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Realistic training brings readiness at Global Medic

U.S. Army Reserve Soldiers assigned to 228th Combat Support Hospital, based out of San Antonio, Texas, provide medical care for a simulated patient in a Cut Suit during Global Medic CSTX 91-18-01, at Fort Hunter Liggett, California, July 21, 2018. CSTX 91-18-01 is a Combat Support Training Exercise that ensures America’s Army Reserve units and Soldiers are trained and ready to deploy on short-notice and bring capable, combat-ready, and lethal capabilities in support of the Army and our joint partners anywhere in the world. (U.S. Army Reserve photo by Staff Sgt. Eric W. Jones)

Story by Staff Sgt. Eric W. Jones
Army Reserve Medical Command

FORT HUNTER LIGGETT, Calif. — Army Reserve Soldiers from across the country have come to central California to test and sharpen their professional and tactical skills at Global Medic, Combat Support Training Exercise (CSTX) 91-18-01, at Fort Hunter Liggett, California, July 23, 2018.

As part of the CSTX, two Combat Support Hospitals (CSH) are present and training in their tactical proficiencies along with their clinical skills. To help train and teach in an austere field environment, the Army Reserve Medical Command’s Medical Readiness and Training Command (MRTC) has placed Observer Coach Trainers (OC\T’s) on the ground to analyze mission operations and provide feedback to Soldiers assigned to the 369th CSH from Vancouver, Washington, and the 228th CSH from San Antonio Texas, in their medical and clinical readiness.

CSTX 91-18-01 is an exercise that ensures America’s Army Reserve units and Soldiers are trained and ready to deploy on short-notice and bring capable, combat-ready, and lethal capabilities in support of the Army and our joint partners anywhere in the world.

One of the goals of the medical training is to give the CSH’s realistic training in terms of common trauma scenarios, rather than just talking through injuries and response. One of the scenarios using a surgical cut suit involves a live role player that is outfitted with a latex suit that goes over the role players body and forms a second layer of skin and organs laid on top of the role player so the training personnel can safely perform surgical procedures while the live human role player underneath remains unharmed.
“The purpose of this training is to simulate the treatment of battlefield injuries in real time, as realistically as possible and with as many details as possible. Common staged scenarios often ignore the reality of coordination and timing when you have trauma like this, timing is critical,” explained Col. Randy Rizor, the OC/T observing the training who is also an anesthesiologist for the U.S. Army Reserve.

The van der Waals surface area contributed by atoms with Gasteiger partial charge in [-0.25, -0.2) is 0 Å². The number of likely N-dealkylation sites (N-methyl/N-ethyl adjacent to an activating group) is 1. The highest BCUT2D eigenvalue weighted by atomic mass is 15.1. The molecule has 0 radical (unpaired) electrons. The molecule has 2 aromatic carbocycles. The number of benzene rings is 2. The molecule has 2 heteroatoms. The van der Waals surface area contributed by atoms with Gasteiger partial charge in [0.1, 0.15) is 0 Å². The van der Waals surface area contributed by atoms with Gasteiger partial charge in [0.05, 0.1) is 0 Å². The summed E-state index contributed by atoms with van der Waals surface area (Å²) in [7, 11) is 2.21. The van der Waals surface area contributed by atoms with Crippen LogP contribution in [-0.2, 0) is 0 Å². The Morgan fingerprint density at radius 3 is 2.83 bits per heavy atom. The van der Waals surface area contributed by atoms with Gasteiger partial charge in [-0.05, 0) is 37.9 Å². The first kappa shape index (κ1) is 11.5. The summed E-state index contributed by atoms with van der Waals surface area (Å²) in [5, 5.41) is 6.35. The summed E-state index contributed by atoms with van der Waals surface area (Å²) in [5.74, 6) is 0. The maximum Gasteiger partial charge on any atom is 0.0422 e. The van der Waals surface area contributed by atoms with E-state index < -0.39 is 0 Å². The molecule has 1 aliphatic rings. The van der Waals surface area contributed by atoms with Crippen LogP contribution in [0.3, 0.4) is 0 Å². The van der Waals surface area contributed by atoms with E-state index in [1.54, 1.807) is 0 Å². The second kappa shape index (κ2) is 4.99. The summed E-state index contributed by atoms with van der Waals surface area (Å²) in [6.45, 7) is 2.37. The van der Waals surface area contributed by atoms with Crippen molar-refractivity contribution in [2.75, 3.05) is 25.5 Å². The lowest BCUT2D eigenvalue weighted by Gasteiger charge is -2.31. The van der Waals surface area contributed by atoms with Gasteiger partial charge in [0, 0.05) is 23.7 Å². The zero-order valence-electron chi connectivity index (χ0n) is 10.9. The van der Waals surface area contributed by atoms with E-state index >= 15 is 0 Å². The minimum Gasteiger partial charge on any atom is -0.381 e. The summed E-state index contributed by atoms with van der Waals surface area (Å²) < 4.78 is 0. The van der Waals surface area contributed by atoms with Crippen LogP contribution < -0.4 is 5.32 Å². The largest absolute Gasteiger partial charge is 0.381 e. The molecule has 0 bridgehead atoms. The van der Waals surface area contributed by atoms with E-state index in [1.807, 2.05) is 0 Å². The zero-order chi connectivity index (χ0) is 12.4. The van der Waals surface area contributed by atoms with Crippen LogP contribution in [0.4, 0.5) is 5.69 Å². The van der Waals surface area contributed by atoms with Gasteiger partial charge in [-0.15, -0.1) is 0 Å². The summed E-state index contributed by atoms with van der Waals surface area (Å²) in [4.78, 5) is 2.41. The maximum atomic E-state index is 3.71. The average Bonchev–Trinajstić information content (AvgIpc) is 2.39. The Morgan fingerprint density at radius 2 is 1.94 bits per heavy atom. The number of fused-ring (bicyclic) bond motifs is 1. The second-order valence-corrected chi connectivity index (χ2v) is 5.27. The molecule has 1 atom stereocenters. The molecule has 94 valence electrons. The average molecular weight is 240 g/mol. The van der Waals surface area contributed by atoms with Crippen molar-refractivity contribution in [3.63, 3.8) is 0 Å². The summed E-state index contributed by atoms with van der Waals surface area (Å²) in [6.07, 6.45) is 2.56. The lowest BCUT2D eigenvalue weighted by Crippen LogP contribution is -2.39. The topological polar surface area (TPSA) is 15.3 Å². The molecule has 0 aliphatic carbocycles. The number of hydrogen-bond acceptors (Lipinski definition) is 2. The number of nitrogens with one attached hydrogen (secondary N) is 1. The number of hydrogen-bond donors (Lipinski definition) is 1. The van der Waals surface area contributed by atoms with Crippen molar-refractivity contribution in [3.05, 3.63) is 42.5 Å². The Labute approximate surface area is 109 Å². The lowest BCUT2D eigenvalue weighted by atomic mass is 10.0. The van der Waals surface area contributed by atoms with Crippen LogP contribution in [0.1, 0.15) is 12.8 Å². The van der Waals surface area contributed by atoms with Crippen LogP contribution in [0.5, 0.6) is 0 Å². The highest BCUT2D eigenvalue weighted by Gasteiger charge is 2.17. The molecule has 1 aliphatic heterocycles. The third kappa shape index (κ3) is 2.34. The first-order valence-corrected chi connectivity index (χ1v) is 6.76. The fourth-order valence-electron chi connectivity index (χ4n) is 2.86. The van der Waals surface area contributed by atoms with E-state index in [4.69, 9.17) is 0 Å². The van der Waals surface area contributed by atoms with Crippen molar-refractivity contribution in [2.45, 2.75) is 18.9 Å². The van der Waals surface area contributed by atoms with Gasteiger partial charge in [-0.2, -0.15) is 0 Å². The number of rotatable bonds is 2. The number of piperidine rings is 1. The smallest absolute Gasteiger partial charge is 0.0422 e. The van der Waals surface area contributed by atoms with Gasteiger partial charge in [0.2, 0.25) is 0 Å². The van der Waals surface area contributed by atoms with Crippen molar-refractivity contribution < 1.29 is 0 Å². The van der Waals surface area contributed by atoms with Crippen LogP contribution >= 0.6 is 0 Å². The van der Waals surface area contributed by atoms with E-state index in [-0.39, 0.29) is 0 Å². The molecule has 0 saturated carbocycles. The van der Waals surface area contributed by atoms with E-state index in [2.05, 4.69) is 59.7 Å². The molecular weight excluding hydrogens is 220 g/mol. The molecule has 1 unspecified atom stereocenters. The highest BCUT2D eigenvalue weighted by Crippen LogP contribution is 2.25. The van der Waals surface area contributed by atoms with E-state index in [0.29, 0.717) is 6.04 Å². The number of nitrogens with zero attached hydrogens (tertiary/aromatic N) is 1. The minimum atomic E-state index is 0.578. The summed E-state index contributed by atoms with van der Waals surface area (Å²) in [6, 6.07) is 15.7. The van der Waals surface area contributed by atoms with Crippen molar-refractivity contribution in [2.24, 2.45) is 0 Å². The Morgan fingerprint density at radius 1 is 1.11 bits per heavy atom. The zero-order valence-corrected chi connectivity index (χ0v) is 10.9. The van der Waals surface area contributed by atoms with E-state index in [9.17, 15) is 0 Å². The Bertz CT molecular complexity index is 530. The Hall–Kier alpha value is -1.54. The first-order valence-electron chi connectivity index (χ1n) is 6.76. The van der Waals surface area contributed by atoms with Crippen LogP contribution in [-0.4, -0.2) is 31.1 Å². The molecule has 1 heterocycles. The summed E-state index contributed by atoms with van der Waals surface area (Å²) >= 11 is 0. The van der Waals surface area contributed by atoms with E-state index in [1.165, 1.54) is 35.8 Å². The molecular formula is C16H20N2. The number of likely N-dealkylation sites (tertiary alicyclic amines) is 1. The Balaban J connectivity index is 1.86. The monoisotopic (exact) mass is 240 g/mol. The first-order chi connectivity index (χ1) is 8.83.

“MRTC works with the team that supplies the suit in coordinating the actual injuries, then as the cut suit role player comes through, we observe and coach the training audience on their response throughout the process of the patient moving through the hospital,” Rizor added.

Medical Readiness and Training Command helps the U.S. Army Reserve maintain a ready status by supporting both traditional and new training strategies that produce units of action and individual Soldiers who are trained and equipped to meet mission requirements of Geographic Combatant Commands.

A smaller specialized unit, the 315th Medical Detachment (Optometry), based out of Fort Dix, New Jersey, assigned as a subordinate unit to the 228th CSH for Global Medic, carried out their training and validation requirements in preparation for possible deployment as a Ready Force X unit. The 315th Med. Det. is participating in CSTX 91-18-01 to be evaluated as ready for deployment with the assistance MRTC’s OC/T’s and support staff.

Staff Sgt. Antionette Alberto, an OC/T supporting the 315th explained her role with the training audience and the total scope of the validation process. “MRTC provides an avenue that creates scenarios that help [the training audience] think critically and incorporate their tactical proficiencies learned through their warrior tasks and battle drills, and coordinates them with their clinical proficiencies.”

After the 315th Med. Det.’s validation, the commander of the 315th Med. Det., Capt. Sarah Staley, commented on the unit’s performance.

“We focused on clinical and warrior task training as well as making sure our inventory, equipment, and vehicles are ready for deployment. The OC/T with MRTC helped us focus on warrior task training and how we integrate that with our critical skills. The clinicians and technicians are exceptional, being able to build on that with our warrior task training is helping us to be deployment ready. Being integrated with the CSH was a very positive experience because we were able to expand our scope and provide integrated services with the CSH,” she said.

Approximately 325 personnel assigned to support MRTC are serving as both OC/Ts and support staff to run Global Medic Fort Hunter Liggett, part of the CSTX 91-18-01, which supports a medical training audience of approximately 1,775 personnel.

MRTC is a one-star command that provides and resources joint, multi-national collective training to medical units and Soldiers for contingency operations while sustaining modularity of ready medical forces in support of global requirements.

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